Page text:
The downside to this is most people aren't willing to put the time or effort into making a long-term league work. If you've got a good group of knowledgeable players who are willing to put in some research year-round, a Dynasty league really is the only way to go.

Salary Cap League

The first two suggestions are a bit vanilla, I'll admit. But it gets better from here, I think. A salary cap league is essentially a dynasty league on steroids, requiring even more from the owners, but with a potentially bigger reward in terms of owner interest.

Here, you'll base your team on players' actual salaries, while making sure you don't go over the NBA's actual salary cap limit for the year. The fun of this league is you're going to go deeper than ever before to look for value, even at the top of the draft. While LeBron James and Kevin Durant are still first-round values, their nearly $20 million salaries make them look a lot less enticing when you see Stephen Curry available for 60 percent of the cost.

You'll probably have to do your draft via email to make sure everyone's pick falls in line with the cap, and a diligent commissioner who will stay on top of transactions is a must. But there's something undeniably attractive about the prospect of further blurring the line between reality and Fantasy, especially for those nerds among us who have Larry Coon's CBAF FAQ bookmarked and check ShamSports.com daily.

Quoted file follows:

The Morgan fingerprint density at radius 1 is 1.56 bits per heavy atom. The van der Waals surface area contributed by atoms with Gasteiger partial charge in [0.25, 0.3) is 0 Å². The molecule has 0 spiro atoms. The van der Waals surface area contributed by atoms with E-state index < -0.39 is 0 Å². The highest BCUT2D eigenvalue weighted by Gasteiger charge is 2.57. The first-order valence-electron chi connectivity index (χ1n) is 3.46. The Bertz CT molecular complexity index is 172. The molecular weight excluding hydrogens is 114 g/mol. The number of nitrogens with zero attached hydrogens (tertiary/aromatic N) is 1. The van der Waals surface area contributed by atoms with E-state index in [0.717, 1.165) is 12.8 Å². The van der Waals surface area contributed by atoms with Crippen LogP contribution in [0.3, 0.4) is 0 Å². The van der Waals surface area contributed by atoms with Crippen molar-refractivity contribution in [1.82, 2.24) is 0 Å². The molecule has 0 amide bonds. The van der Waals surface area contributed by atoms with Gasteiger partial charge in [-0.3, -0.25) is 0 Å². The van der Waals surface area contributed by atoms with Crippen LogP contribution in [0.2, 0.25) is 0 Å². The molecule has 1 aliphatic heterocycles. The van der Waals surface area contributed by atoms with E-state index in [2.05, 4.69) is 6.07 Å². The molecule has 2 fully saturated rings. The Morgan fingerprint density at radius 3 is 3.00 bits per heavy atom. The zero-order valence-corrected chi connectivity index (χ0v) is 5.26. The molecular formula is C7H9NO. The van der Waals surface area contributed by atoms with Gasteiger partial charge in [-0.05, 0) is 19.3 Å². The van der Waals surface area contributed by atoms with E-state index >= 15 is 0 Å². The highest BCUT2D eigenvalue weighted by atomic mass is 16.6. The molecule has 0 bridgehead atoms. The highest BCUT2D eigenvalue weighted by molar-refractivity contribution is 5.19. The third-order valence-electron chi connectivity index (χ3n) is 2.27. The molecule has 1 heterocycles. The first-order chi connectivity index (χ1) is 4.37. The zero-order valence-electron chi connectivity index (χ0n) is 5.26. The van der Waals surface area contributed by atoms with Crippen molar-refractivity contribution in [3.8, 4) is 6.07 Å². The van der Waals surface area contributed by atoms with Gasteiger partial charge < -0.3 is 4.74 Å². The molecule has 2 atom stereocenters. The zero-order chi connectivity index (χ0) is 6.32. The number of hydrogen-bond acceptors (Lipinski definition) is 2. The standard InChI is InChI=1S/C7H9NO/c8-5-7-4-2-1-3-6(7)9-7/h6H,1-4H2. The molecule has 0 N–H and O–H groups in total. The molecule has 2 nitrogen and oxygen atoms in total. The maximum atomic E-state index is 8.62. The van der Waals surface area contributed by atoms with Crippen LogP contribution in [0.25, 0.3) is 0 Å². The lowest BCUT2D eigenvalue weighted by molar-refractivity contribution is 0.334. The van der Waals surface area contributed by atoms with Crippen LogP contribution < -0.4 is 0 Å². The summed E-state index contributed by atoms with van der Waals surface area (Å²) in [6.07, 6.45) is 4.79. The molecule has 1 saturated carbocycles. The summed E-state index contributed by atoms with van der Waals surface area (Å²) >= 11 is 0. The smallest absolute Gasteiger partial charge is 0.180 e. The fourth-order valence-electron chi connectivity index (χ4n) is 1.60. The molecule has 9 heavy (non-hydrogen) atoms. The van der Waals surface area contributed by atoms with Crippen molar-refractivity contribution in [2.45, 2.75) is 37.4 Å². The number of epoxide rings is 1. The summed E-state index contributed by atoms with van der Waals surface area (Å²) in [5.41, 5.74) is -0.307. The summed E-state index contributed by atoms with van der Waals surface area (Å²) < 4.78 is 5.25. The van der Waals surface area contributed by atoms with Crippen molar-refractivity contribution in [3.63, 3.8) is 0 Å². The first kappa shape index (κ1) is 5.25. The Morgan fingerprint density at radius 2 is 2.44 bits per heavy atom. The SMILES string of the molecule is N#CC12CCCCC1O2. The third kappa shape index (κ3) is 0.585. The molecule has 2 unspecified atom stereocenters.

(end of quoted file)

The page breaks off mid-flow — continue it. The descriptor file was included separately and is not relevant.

"Fantasy Fallacy" or "Wack Fantasy"

When I took to Twitter to ask for suggestions for this column, two different people immediately replied with two different names for the same concept. Here, you're eschewing traditional norms of good play and competitiveness, and instead rewarding those NBA players who screw up the most.

Instead of two points for an assist and one point for a blocked shot, say, you're rewarding points for all of the bad things a player might do on the court. If you get creative and offer 10 points for ejections, you might as well put DeMarcus Cousins at the top of your draft board.

The fun in this league comes from more than just reminding yourself how hapless Sasha Pavlovic can be -- there's also real strategy involved. You have to strike a delicate balance between a player who is so lost he can't even stay on the floor (think Larry Sanders' first two seasons) as opposed to one who is just intriguing enough to his coaches to remain a rotation fixture despite being useless on a box score (think, the last six or so vintages of Derek Fisher).

Another variant of this I have tried in the past is to turn it into a bench-only league. Award Fantasy points as you normally would in a Head-to-Head league, but create a penalty for games started that is so severe, even LeBron James ends up in the negative. This league obviously ends up putting more value on a player like Jamal Crawford, who ends up playing starter's minutes or something close, despite being a reserve.